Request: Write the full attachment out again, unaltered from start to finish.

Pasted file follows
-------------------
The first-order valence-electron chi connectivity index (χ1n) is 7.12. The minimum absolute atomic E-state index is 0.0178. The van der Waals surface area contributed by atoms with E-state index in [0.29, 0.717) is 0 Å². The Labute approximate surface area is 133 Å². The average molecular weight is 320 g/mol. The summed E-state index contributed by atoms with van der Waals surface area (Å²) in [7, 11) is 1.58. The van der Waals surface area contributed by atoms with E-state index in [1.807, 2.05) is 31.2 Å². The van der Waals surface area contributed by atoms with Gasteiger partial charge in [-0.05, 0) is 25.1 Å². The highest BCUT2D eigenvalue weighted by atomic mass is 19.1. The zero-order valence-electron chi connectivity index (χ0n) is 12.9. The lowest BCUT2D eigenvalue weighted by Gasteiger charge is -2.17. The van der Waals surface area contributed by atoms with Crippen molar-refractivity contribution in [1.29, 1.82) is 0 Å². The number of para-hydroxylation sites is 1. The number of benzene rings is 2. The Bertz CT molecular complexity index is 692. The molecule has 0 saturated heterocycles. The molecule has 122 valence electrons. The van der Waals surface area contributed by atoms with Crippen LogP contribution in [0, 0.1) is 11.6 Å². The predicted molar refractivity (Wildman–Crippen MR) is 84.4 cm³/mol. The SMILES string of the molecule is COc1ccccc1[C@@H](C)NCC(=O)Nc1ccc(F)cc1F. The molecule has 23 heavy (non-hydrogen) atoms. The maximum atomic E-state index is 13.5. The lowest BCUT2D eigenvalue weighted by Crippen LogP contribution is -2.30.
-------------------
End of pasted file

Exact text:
The first-order valence-electron chi connectivity index (χ1n) is 7.12. The minimum absolute atomic E-state index is 0.0178. The van der Waals surface area contributed by atoms with E-state index in [0.29, 0.717) is 0 Å². The Labute approximate surface area is 133 Å². The average molecular weight is 320 g/mol. The summed E-state index contributed by atoms with van der Waals surface area (Å²) in [7, 11) is 1.58. The van der Waals surface area contributed by atoms with E-state index in [1.807, 2.05) is 31.2 Å². The van der Waals surface area contributed by atoms with Gasteiger partial charge in [-0.05, 0) is 25.1 Å². The highest BCUT2D eigenvalue weighted by atomic mass is 19.1. The zero-order valence-electron chi connectivity index (χ0n) is 12.9. The lowest BCUT2D eigenvalue weighted by Gasteiger charge is -2.17. The van der Waals surface area contributed by atoms with Crippen molar-refractivity contribution in [1.29, 1.82) is 0 Å². The number of para-hydroxylation sites is 1. The number of benzene rings is 2. The Bertz CT molecular complexity index is 692. The molecule has 0 saturated heterocycles. The molecule has 122 valence electrons. The van der Waals surface area contributed by atoms with Crippen LogP contribution in [0, 0.1) is 11.6 Å². The predicted molar refractivity (Wildman–Crippen MR) is 84.4 cm³/mol. The SMILES string of the molecule is COc1ccccc1[C@@H](C)NCC(=O)Nc1ccc(F)cc1F. The molecule has 23 heavy (non-hydrogen) atoms. The maximum atomic E-state index is 13.5. The lowest BCUT2D eigenvalue weighted by Crippen LogP contribution is -2.30.